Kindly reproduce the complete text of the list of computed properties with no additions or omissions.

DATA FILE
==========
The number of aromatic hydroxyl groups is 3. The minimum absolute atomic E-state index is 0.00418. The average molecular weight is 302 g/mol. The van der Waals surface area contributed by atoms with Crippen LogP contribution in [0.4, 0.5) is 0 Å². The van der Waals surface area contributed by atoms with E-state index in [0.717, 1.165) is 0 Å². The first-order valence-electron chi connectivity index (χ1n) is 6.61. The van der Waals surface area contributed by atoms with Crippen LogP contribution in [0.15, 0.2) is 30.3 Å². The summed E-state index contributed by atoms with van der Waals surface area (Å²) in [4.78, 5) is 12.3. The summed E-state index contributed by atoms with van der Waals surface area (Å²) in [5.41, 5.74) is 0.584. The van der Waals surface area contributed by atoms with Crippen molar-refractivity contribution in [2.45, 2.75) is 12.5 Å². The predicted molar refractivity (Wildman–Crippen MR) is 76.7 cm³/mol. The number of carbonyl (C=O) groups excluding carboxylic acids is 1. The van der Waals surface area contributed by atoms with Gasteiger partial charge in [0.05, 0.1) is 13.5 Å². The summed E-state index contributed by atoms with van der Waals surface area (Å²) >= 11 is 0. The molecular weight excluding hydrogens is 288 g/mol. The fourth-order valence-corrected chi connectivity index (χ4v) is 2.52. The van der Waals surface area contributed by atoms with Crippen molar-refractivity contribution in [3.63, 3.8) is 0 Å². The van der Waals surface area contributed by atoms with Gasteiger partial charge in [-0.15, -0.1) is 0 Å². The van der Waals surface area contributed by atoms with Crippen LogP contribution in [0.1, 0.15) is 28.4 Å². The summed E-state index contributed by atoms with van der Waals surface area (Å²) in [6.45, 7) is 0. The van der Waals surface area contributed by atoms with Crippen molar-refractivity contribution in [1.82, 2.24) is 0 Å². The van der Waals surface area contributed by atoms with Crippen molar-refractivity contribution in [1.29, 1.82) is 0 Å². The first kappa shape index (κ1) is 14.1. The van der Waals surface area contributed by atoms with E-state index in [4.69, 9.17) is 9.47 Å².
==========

The number of aromatic hydroxyl groups is 3. The minimum absolute atomic E-state index is 0.00418. The average molecular weight is 302 g/mol. The van der Waals surface area contributed by atoms with Crippen LogP contribution in [0.4, 0.5) is 0 Å². The van der Waals surface area contributed by atoms with E-state index in [0.717, 1.165) is 0 Å². The first-order valence-electron chi connectivity index (χ1n) is 6.61. The van der Waals surface area contributed by atoms with Crippen LogP contribution in [0.15, 0.2) is 30.3 Å². The summed E-state index contributed by atoms with van der Waals surface area (Å²) in [4.78, 5) is 12.3. The summed E-state index contributed by atoms with van der Waals surface area (Å²) in [5.41, 5.74) is 0.584. The van der Waals surface area contributed by atoms with Crippen molar-refractivity contribution in [2.45, 2.75) is 12.5 Å². The predicted molar refractivity (Wildman–Crippen MR) is 76.7 cm³/mol. The number of carbonyl (C=O) groups excluding carboxylic acids is 1. The van der Waals surface area contributed by atoms with Gasteiger partial charge in [0.05, 0.1) is 13.5 Å². The summed E-state index contributed by atoms with van der Waals surface area (Å²) >= 11 is 0. The molecular weight excluding hydrogens is 288 g/mol. The fourth-order valence-corrected chi connectivity index (χ4v) is 2.52. The van der Waals surface area contributed by atoms with Crippen molar-refractivity contribution in [3.63, 3.8) is 0 Å². The van der Waals surface area contributed by atoms with Gasteiger partial charge in [-0.15, -0.1) is 0 Å². The van der Waals surface area contributed by atoms with Crippen LogP contribution in [0.1, 0.15) is 28.4 Å². The summed E-state index contributed by atoms with van der Waals surface area (Å²) in [6.45, 7) is 0. The van der Waals surface area contributed by atoms with Crippen molar-refractivity contribution in [1.82, 2.24) is 0 Å². The van der Waals surface area contributed by atoms with Crippen molar-refractivity contribution in [1.29, 1.82) is 0 Å². The first kappa shape index (κ1) is 14.1. The van der Waals surface area contributed by atoms with E-state index in [4.69, 9.17) is 9.47 Å².